Film Reviews

Babakiueria: Satirical Short Film about Australia

I don’t know if anyone has heard of this short satirical film about the relations between the Aboriginal-Australians and European-Australians in the 1980s. The film is under 30 minutes and filmed like a 60 Minute special. For a short film, it discusses a lot about the struggles, the media invisibility, social isolation, and poverty in a role-reversed cast.

The film starts with a bunch of middle-class people at a park near a body of water are barbecuing food in a barbecue area. Then a group of Aboriginal people in colonial military attire walk from the waterside and claim the area for themselves. The military men asked the barbecue people what do they call this land. Startled they say it’s a barbecue area. The military man miss hears this has Barbakiueria.

The film takes place 200 years later in modern day 1980s culture with the European-Australians being the minorities of Australia while the Aboriginal-Australians are the majority. The role reversal of European Australian people in the metaphorical shoes of the Aboriginal people of Australia in the 1980s. With the Aboriginal-Australian people in government roles, headlining the media-controlling the narrative and making arrests of people humbly celebrating important calendar days of their culture calling them too loud. And the European-Australians go through tokenism, forced relocation, disempowerment by poverty, children taken away, and perceived misconceptions of culture and work ethics. It also goes through the government’s hand on the situation. The tone is analytical and persuasive in the storytelling of racial issues.

The rest of the short film is like a TV news special with an anchor walking around Australia discussing with the camera the modern day issues the institutional racism did to the minorities of the country. The deadpan acting of Michelle Torres who played anchor Duranga Manika is remarkably good. The news brief style of delivery was important to the overall tone of the film it not be in jest and hear what was being said. I never got the feeling that there was a fine line between uncomfortable comedy to dramatic satire. It was a lot like a news program of its time with the anchor being patronizing with the “fascination of the quant culture” spending time with the typical “white” family while the government is systematically destroying the communities with legislation, law enforcement and the societal structure.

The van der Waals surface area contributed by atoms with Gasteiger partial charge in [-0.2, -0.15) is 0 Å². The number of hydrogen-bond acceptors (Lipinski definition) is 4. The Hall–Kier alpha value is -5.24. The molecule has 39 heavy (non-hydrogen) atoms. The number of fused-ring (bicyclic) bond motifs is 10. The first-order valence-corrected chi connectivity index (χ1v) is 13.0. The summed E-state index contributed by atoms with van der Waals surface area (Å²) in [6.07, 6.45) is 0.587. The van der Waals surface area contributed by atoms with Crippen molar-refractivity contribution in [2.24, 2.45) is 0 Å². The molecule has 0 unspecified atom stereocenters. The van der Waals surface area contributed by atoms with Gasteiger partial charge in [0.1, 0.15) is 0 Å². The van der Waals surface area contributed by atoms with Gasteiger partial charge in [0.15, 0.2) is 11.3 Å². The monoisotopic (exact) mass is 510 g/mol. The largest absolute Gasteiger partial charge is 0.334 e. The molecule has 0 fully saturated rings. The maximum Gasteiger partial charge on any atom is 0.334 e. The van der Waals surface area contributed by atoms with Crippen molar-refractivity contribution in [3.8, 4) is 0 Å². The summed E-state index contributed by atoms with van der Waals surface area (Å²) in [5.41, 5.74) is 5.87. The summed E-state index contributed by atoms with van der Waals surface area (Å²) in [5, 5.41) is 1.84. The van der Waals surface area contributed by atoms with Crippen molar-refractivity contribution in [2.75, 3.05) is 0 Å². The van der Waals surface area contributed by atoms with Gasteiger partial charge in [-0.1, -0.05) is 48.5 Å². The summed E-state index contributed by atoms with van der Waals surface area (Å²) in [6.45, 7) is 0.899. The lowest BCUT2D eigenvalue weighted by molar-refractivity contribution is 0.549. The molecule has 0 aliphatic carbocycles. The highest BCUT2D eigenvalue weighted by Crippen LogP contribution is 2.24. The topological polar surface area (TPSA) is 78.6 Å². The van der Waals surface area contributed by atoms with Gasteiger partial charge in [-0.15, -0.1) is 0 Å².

There’s no laugh-out-loud comedy here but there are a lot of things politicians say, everyday people say and how the reporter is broadcasting the news which makes it odd to hear it coming out their mouths because is belittling and rude. The film writes this dialogue as commonplace with the society, especially at the end of the short.

I would recommend other people to watch it for the notions of Australian affairs even though this is just a short film. I found this film online on YouTube and remembered it because there’s an entertainment value to the film which made me remember it months after viewing. The film still holds up to modern day scrutiny because it still points out longstanding issues that need to change for the better that benefits everyone.

Genre: Satire/Drama/Short
Year: 1986
Duration: 29 minutes

Rating: 4 out of 5.

Four out of five stars

All screenshots are from the film
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